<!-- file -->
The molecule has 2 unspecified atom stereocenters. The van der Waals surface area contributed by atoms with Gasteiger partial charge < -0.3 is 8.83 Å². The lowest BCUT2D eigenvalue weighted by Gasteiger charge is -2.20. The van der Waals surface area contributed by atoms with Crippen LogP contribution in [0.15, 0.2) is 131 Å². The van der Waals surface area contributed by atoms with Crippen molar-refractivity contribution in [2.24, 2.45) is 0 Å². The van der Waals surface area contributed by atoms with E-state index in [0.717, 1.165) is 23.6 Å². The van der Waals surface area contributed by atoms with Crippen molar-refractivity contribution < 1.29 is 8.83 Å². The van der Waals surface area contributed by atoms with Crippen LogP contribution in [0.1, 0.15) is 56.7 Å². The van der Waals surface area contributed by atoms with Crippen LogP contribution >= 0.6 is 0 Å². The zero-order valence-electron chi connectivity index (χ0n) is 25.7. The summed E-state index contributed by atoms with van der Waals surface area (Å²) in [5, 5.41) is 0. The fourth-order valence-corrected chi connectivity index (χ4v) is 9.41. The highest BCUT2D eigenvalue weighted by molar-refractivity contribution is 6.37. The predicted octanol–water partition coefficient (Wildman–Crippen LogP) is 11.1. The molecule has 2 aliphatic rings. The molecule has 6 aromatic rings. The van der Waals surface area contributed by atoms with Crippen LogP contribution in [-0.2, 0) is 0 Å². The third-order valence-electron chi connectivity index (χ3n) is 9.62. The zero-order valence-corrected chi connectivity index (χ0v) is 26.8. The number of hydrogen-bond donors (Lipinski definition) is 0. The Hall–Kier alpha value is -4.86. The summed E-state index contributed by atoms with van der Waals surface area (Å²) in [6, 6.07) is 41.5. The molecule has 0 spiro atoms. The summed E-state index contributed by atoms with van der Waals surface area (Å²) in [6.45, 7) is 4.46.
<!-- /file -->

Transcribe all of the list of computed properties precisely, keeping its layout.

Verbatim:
The molecule has 2 unspecified atom stereocenters. The van der Waals surface area contributed by atoms with Gasteiger partial charge < -0.3 is 8.83 Å². The lowest BCUT2D eigenvalue weighted by Gasteiger charge is -2.20. The van der Waals surface area contributed by atoms with Crippen LogP contribution in [0.15, 0.2) is 131 Å². The van der Waals surface area contributed by atoms with Crippen molar-refractivity contribution in [2.24, 2.45) is 0 Å². The van der Waals surface area contributed by atoms with E-state index in [0.717, 1.165) is 23.6 Å². The van der Waals surface area contributed by atoms with Crippen molar-refractivity contribution < 1.29 is 8.83 Å². The van der Waals surface area contributed by atoms with Crippen LogP contribution in [0.1, 0.15) is 56.7 Å². The van der Waals surface area contributed by atoms with Crippen LogP contribution >= 0.6 is 0 Å². The zero-order valence-electron chi connectivity index (χ0n) is 25.7. The summed E-state index contributed by atoms with van der Waals surface area (Å²) in [5, 5.41) is 0. The fourth-order valence-corrected chi connectivity index (χ4v) is 9.41. The highest BCUT2D eigenvalue weighted by molar-refractivity contribution is 6.37. The predicted octanol–water partition coefficient (Wildman–Crippen LogP) is 11.1. The molecule has 2 aliphatic rings. The molecule has 6 aromatic rings. The van der Waals surface area contributed by atoms with Crippen LogP contribution in [-0.2, 0) is 0 Å². The third-order valence-electron chi connectivity index (χ3n) is 9.62. The zero-order valence-corrected chi connectivity index (χ0v) is 26.8. The number of hydrogen-bond donors (Lipinski definition) is 0. The Hall–Kier alpha value is -4.86. The summed E-state index contributed by atoms with van der Waals surface area (Å²) in [6, 6.07) is 41.5. The molecule has 0 spiro atoms. The summed E-state index contributed by atoms with van der Waals surface area (Å²) in [6.45, 7) is 4.46.